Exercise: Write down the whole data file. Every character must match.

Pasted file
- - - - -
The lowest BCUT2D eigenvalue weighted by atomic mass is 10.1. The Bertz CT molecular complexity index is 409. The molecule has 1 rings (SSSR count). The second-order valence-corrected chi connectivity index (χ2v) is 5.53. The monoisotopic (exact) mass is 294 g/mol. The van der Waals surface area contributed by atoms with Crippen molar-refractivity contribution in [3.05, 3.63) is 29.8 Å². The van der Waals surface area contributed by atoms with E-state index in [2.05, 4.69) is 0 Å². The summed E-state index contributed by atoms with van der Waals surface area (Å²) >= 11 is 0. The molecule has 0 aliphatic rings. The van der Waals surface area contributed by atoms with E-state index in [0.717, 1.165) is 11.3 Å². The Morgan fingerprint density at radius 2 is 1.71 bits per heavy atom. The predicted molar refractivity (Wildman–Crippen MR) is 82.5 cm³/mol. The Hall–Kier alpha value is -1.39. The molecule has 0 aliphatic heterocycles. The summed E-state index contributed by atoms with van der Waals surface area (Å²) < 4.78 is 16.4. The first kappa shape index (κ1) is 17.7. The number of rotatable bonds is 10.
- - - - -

The lowest BCUT2D eigenvalue weighted by atomic mass is 10.1. The Bertz CT molecular complexity index is 409. The molecule has 1 rings (SSSR count). The second-order valence-corrected chi connectivity index (χ2v) is 5.53. The monoisotopic (exact) mass is 294 g/mol. The van der Waals surface area contributed by atoms with Crippen molar-refractivity contribution in [3.05, 3.63) is 29.8 Å². The van der Waals surface area contributed by atoms with E-state index in [2.05, 4.69) is 0 Å². The summed E-state index contributed by atoms with van der Waals surface area (Å²) >= 11 is 0. The molecule has 0 aliphatic rings. The van der Waals surface area contributed by atoms with E-state index in [0.717, 1.165) is 11.3 Å². The Morgan fingerprint density at radius 2 is 1.71 bits per heavy atom. The predicted molar refractivity (Wildman–Crippen MR) is 82.5 cm³/mol. The Hall–Kier alpha value is -1.39. The molecule has 0 aliphatic heterocycles. The summed E-state index contributed by atoms with van der Waals surface area (Å²) < 4.78 is 16.4. The first kappa shape index (κ1) is 17.7. The number of rotatable bonds is 10.